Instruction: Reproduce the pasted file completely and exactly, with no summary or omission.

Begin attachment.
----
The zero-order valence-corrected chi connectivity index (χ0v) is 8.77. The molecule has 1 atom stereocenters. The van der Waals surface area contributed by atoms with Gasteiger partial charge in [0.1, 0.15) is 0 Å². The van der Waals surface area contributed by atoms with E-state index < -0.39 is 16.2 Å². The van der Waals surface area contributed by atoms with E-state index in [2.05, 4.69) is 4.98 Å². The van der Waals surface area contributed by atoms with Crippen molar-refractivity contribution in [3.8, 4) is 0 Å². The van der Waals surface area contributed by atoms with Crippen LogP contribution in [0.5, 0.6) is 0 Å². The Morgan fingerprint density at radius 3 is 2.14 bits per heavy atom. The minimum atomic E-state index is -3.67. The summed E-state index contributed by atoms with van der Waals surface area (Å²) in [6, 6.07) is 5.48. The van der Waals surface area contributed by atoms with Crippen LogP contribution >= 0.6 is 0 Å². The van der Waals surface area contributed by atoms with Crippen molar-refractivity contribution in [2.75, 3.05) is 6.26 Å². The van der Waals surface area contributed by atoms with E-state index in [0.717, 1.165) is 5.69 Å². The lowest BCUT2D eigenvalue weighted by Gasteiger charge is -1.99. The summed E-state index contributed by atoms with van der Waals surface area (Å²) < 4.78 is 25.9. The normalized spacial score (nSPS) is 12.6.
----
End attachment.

The zero-order valence-corrected chi connectivity index (χ0v) is 8.77. The molecule has 1 atom stereocenters. The van der Waals surface area contributed by atoms with Gasteiger partial charge in [0.1, 0.15) is 0 Å². The van der Waals surface area contributed by atoms with E-state index < -0.39 is 16.2 Å². The van der Waals surface area contributed by atoms with E-state index in [2.05, 4.69) is 4.98 Å². The van der Waals surface area contributed by atoms with Crippen molar-refractivity contribution in [3.8, 4) is 0 Å². The van der Waals surface area contributed by atoms with Crippen LogP contribution in [0.5, 0.6) is 0 Å². The Morgan fingerprint density at radius 3 is 2.14 bits per heavy atom. The minimum atomic E-state index is -3.67. The summed E-state index contributed by atoms with van der Waals surface area (Å²) in [6, 6.07) is 5.48. The van der Waals surface area contributed by atoms with Crippen LogP contribution >= 0.6 is 0 Å². The van der Waals surface area contributed by atoms with Crippen molar-refractivity contribution in [2.75, 3.05) is 6.26 Å². The van der Waals surface area contributed by atoms with E-state index in [0.717, 1.165) is 5.69 Å². The lowest BCUT2D eigenvalue weighted by Gasteiger charge is -1.99. The summed E-state index contributed by atoms with van der Waals surface area (Å²) < 4.78 is 25.9. The normalized spacial score (nSPS) is 12.6.